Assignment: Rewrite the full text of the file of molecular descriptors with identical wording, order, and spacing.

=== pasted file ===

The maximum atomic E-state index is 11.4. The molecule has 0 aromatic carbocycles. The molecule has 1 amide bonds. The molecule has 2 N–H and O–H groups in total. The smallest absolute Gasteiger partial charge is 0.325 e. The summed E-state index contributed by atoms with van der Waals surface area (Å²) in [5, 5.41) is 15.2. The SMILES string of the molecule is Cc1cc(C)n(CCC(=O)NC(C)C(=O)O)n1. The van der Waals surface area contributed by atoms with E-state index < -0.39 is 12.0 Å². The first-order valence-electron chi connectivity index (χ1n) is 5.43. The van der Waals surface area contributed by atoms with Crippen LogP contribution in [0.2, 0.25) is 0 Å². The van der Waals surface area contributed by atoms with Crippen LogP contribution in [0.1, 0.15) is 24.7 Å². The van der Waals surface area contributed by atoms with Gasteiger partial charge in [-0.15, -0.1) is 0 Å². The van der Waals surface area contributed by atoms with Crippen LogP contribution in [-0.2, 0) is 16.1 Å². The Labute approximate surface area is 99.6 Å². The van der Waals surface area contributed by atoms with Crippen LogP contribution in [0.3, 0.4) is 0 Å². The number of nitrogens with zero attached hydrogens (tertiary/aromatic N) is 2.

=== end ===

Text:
The maximum atomic E-state index is 11.4. The molecule has 0 aromatic carbocycles. The molecule has 1 amide bonds. The molecule has 2 N–H and O–H groups in total. The smallest absolute Gasteiger partial charge is 0.325 e. The summed E-state index contributed by atoms with van der Waals surface area (Å²) in [5, 5.41) is 15.2. The SMILES string of the molecule is Cc1cc(C)n(CCC(=O)NC(C)C(=O)O)n1. The van der Waals surface area contributed by atoms with E-state index < -0.39 is 12.0 Å². The first-order valence-electron chi connectivity index (χ1n) is 5.43. The van der Waals surface area contributed by atoms with Crippen LogP contribution in [0.2, 0.25) is 0 Å². The van der Waals surface area contributed by atoms with Crippen LogP contribution in [0.1, 0.15) is 24.7 Å². The van der Waals surface area contributed by atoms with Gasteiger partial charge in [-0.15, -0.1) is 0 Å². The van der Waals surface area contributed by atoms with Crippen LogP contribution in [-0.2, 0) is 16.1 Å². The Labute approximate surface area is 99.6 Å². The van der Waals surface area contributed by atoms with Crippen LogP contribution in [0.3, 0.4) is 0 Å². The number of nitrogens with zero attached hydrogens (tertiary/aromatic N) is 2.